You are managing many different roles, but what has been your main role at KLM?
My assignment at KLM entailed to digitalize and innovate the entire HR department, processes, products and services. Our main objective was to make sure the approximately 30.000 employees would be able to take more ownership over their own work/life balance and career development.
30.000 employees sounds major, did that make
the assignment even more challenging?
As of only six years ago, employees were not even able to get an insight into how many leave days they had left. That was just the tip of the iceberg in terms of all we needed and wanted to innovate. With 30.000 employees you can imagine that there were lots of complex and delicate processes in place that could not be disrupted. Making innovation happen within an environment like that is challenging to say the least.
“It’s key to think big, start small, and find a gain that can be implemented quickly”
How were you able to innovate and still keep complex and delicate processes in place?
My first step was to organize the Digital Design Days, which focused on mapping the “employee” journey with ‘pains’ and ‘gains’ together with senior management and a large team of experts. Some of the experts I knew from my own network and some I gathered.
Mapping journeys can be complicated, what would your advice be to others?
A common difficulty while mapping a journey is to lose yourself in details. We focused on the moments that matter, the moments in which we could quickly differentiate as an employer. It answers the question: what are we doing wrong and where can we improve the most? As you would do with an impact-effort matrix almost.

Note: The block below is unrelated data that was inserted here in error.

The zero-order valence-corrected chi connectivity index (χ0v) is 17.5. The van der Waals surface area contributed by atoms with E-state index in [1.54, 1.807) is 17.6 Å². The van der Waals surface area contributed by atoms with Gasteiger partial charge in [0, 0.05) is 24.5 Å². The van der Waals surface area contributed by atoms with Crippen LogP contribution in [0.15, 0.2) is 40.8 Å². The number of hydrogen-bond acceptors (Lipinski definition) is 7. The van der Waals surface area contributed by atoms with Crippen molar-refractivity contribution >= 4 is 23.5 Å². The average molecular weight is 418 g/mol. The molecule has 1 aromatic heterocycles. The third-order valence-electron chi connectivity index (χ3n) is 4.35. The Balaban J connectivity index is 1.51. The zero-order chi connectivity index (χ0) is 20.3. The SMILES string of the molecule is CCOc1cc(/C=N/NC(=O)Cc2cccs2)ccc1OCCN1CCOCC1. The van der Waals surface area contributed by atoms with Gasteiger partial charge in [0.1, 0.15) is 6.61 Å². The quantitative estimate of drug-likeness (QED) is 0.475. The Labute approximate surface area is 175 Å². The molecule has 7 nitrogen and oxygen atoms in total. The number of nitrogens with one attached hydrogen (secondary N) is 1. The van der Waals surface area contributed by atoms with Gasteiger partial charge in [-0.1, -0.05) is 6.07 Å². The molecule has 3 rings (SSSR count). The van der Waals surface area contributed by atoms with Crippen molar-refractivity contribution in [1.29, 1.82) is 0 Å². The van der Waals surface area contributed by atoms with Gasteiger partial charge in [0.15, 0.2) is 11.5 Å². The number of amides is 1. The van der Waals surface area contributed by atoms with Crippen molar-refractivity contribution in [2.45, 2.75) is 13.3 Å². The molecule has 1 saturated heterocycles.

Would you say that focusing on ‘the moments that matter’ made your process easier?
Definitely, I believe in dreaming big, but also having a tangible vision. We gathered 14 epics, which were the most important domains in which digital transformation was mandatory.
How were you able to keep your stakeholders at peace when knowing the path to transformation was long?
I think it’s key to think big, start small, find a gain that can be implemented quickly and show your stakeholders in even the smallest possible way that value is being added. Transformation requires a lot of money and workforce. These investments will not be made if there is not an aligned vision of what we are doing it for.
What would you advice others who are also in the midst of digitalizing a department?
Have courage and believe. If you believe in the vision you have, you should go for it. There will always be people who will hold you back. Of course, within a company like KLM, it is crucial to listen to all sorts of feedback, but it is also essential to determine carefully what to do with it and to never lose focus of progress towards the end goal. Think big, start small, find a quick win and transform.